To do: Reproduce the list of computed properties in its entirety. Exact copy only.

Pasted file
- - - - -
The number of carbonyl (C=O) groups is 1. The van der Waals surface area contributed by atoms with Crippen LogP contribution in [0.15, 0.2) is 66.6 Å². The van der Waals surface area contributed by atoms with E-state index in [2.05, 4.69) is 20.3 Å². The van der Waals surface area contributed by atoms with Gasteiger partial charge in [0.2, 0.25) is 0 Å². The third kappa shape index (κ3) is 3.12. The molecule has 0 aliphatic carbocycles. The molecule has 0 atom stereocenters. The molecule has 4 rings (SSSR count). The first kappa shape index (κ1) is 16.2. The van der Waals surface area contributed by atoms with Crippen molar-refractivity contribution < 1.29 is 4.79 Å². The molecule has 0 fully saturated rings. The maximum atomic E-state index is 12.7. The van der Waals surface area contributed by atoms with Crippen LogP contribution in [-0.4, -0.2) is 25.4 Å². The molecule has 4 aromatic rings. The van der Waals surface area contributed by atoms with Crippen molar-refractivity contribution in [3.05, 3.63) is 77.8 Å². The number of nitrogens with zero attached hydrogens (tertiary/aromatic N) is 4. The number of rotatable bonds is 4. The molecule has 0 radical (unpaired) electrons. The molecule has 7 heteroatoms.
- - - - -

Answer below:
The number of carbonyl (C=O) groups is 1. The van der Waals surface area contributed by atoms with Crippen LogP contribution in [0.15, 0.2) is 66.6 Å². The van der Waals surface area contributed by atoms with E-state index in [2.05, 4.69) is 20.3 Å². The van der Waals surface area contributed by atoms with Gasteiger partial charge in [0.2, 0.25) is 0 Å². The third kappa shape index (κ3) is 3.12. The molecule has 0 aliphatic carbocycles. The molecule has 0 atom stereocenters. The molecule has 4 rings (SSSR count). The first kappa shape index (κ1) is 16.2. The van der Waals surface area contributed by atoms with Crippen molar-refractivity contribution < 1.29 is 4.79 Å². The molecule has 0 fully saturated rings. The maximum atomic E-state index is 12.7. The van der Waals surface area contributed by atoms with Crippen LogP contribution in [-0.4, -0.2) is 25.4 Å². The molecule has 4 aromatic rings. The van der Waals surface area contributed by atoms with Crippen molar-refractivity contribution in [3.05, 3.63) is 77.8 Å². The number of nitrogens with zero attached hydrogens (tertiary/aromatic N) is 4. The number of rotatable bonds is 4. The molecule has 0 radical (unpaired) electrons. The molecule has 7 heteroatoms.